The MBTA has a problem. And I say this coming from New York, whose standards for good regional transit aren’t all that high, but now Metro-North looks like something to look up to from the MBTA. Ridership on the system is rising, but not very quickly; the MBTA moreover has no plans to modernize. Most of what I’m going to suggest will involve commuter rail, not because it’s the most important portion of Boston’s public transportation but because it’s the part I’m most familiar with and also the part that seems most direly in need of improvements. Put another way, I’m necessarily going to talk about the MBTA as perceived from Providence, rather than from within Boston.
The main difference with New York and past proposals for improvements, both subway extensions and regional rail, is size, and scope. In New York, practically everyone who works in Manhattan takes public transportation or walks. The transit mode share to Boston is lower and the car mode share is much higher. This seems especially true for people commuting from north of Boston.
The main prescriptions will not surprise people who have read my posts on best industry practices. In short, the MBTA commuter rail needs to do the following:
- Full electrification, starting from running EMUs rather than diesels under the catenary on the Providence Line, but also extending to all other lines.
- Level boarding along the entirety of all platforms, rather than just one car length, in order to shorten dwell times to no more than 30 seconds at outlying stations.
- Higher-quality rolling stock, with better-configured doors than the present cars as discussed in a DMU conversion study; all new EMUs available, both FRA-compliant and noncompliant, would be fine, though noncompliant trains with a waiver would have somewhat better performance and lower operating costs.
- Reasonable frequency all-day on a simple clockface schedule: ideally, all branches should have 4 trains per hour at the peak and 2 off-peak – the lowest-ridership lines tend to be the shortest-distance, for which frequency matters the most, whereas the highest-ridership lines (Providence, Worcester) are practically intercity, the higher demand balancing out a lesser need for frequency.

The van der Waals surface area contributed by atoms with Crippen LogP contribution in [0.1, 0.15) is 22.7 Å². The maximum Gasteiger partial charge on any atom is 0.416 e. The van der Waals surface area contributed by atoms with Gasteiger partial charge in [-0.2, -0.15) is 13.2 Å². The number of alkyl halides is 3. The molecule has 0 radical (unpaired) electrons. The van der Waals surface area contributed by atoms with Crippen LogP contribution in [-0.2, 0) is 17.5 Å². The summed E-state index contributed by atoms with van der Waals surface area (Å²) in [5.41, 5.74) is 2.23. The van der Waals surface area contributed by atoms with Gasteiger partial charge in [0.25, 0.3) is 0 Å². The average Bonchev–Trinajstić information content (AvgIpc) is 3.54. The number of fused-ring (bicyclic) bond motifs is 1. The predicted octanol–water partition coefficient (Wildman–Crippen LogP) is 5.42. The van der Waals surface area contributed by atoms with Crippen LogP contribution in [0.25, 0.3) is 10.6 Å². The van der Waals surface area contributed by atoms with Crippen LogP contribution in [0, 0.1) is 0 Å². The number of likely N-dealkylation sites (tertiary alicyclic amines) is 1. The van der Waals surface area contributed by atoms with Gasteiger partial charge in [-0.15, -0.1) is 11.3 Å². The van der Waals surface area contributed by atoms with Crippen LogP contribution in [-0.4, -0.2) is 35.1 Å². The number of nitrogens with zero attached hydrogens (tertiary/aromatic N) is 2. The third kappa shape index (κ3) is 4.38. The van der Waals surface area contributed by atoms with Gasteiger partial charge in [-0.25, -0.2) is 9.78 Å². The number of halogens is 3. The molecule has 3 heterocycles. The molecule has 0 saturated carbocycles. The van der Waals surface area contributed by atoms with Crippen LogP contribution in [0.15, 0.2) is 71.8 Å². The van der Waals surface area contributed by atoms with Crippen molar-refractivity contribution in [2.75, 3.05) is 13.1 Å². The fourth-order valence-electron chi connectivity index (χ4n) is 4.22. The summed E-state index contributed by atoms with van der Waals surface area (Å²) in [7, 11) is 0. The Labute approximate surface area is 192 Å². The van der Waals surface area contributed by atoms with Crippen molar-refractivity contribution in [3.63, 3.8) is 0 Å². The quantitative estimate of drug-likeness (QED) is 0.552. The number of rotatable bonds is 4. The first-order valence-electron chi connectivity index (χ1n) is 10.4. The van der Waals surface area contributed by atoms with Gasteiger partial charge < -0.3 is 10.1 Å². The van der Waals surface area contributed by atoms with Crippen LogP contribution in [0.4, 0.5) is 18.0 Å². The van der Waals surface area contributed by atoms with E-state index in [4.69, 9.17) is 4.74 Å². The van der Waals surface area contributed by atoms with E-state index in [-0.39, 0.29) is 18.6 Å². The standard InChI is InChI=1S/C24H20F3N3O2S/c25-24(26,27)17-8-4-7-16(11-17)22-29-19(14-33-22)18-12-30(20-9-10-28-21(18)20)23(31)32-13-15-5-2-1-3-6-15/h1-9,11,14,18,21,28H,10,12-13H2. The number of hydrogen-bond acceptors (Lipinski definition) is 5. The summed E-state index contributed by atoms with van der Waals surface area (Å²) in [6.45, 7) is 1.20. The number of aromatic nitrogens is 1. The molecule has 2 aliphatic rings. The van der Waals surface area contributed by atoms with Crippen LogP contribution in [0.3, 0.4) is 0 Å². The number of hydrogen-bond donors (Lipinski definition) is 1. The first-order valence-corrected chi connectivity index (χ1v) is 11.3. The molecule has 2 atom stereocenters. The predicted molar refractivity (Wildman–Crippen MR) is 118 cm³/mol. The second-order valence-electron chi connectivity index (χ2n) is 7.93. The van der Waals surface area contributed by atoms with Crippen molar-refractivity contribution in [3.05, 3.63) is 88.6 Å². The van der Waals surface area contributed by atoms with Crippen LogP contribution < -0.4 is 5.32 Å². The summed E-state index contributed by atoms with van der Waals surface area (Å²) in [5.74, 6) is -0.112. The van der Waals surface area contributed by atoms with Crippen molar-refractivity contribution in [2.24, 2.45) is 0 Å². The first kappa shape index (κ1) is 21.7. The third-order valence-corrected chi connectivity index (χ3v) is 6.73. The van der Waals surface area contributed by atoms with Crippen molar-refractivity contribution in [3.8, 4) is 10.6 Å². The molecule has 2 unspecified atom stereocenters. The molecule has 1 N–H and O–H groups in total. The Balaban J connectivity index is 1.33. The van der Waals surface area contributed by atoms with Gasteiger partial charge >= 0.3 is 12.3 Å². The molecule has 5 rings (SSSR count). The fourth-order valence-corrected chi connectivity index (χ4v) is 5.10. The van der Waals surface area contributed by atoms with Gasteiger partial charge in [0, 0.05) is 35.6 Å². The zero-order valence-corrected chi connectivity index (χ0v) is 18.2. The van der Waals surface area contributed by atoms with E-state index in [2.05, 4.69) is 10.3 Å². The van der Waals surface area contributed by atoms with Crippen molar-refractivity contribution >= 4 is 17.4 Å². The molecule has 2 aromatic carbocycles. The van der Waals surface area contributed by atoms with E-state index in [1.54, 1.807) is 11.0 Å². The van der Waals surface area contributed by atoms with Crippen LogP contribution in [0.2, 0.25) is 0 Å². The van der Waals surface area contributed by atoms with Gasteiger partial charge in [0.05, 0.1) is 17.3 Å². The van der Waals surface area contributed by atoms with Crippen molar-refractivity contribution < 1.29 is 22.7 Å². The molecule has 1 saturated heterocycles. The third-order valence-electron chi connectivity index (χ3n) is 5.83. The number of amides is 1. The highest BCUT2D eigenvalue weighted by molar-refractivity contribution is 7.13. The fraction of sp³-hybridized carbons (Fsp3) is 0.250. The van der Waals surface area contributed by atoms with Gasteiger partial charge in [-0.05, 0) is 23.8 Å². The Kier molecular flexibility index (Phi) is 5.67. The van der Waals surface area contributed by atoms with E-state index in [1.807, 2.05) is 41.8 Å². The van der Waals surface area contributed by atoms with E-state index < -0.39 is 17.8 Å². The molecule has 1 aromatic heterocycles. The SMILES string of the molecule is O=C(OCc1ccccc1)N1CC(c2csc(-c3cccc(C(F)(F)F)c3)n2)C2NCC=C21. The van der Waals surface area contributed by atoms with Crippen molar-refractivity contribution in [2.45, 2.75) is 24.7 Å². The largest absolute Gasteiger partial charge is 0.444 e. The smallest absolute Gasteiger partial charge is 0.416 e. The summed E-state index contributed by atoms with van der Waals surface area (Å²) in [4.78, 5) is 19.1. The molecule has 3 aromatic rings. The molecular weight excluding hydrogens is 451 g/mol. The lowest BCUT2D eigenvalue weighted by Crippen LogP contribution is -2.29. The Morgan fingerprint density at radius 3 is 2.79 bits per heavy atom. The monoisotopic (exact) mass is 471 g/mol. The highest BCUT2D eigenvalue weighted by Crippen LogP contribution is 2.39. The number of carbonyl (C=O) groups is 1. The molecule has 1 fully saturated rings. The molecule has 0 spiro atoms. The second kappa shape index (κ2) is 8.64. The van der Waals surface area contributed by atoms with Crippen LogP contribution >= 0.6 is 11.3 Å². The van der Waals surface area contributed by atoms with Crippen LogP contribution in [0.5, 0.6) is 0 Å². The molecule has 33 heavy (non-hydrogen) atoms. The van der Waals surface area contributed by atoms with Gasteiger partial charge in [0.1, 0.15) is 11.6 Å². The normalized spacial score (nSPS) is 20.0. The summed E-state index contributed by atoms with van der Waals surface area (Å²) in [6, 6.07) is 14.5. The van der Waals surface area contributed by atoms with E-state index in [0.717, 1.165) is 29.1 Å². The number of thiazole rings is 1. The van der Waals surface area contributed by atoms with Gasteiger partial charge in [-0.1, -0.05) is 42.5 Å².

- A fare union with local buses and the subway, so that commuter train tickets are automatically valid without extra pay.
- Relocation of stations to walkable urban areas, away from park-and-rides that only serve to extend the suburbs into Boston rather than extending Boston into the suburbs.
- An end to outbound extensions, such as the ongoing project to extend the Providence Line to Wickford Junction, and instead a shift toward infill stations, especially in underserved Cambridge and Somerville.
In the longer term, a North-South Rail Link is unavoidable – North Station is too far from the CBD, some through-service from south of Boston toward Cambridge is advisable, and the rail link as proposed would give a direct connection to the Blue Line and thus to East Boston and the airport. Although the official cost estimate is $9 billion, for barely 2 kilometers of tunnel and associated connections, such an estimate would make the project more expensive km-per-km than any other I know of except perhaps East Side Access, and a more honest attempt at cost estimation yielded $3-4 billion, on a par with outsized American subway construction costs; at European costs, it would be less than a billion. Observe that electrification could reduce the cost by allowing steeper grades; the official proposal still uses heavy diesel locomotives. In either case, this is far more expensive than the points above; concrete costs much more than organization and electronics.
Let me now explain in more detail what’s happening in and around Boston – more precisely, what is wrong, and potentially what ridership level should be expected of good regional rail.
The main datasets I’ll be working with are the American Community Survey as of 2009, the town-to-town commuter flows as of the 2000 census, and the MBTA Blue Book, offering ridership numbers as of 2009 and going back to 1989. Bear in mind that most data from the 2009 ACS will be scrubbed from the net on January 20th, giving us only 2010 census-based numbers, which undercount immigrants and the poor and thus undercount cities; however, while the 2010 census gets magnitudes of change wrong, it’s very close in terms of absolute populations, absolute mode shares, etc. All numbers I cite here are from the 2009 ACS; you can verify that a source exists now, but not beginning a week from now.
The current background trends to observe are:
- Boston’s population is increasing, quickly. The 2000 estimate base, using a 2010 backdate that also depresses intercensal estimates to fit the 2010 undercount, was 692,745 for Suffolk County, which contains Boston and three small inner suburbs. By 2009, the county’s population was 753,580, a growth of 8.8%. Boston itself had 9.5% growth from the 2000 census, which is not directly comparable to the ACS and the estimate base but is extremely close in numbers. The metro area grew only about 4.5% over 2000 – a little less if one takes the full Combined Statistical Area, which includes slow-growing satellite metros like Providence.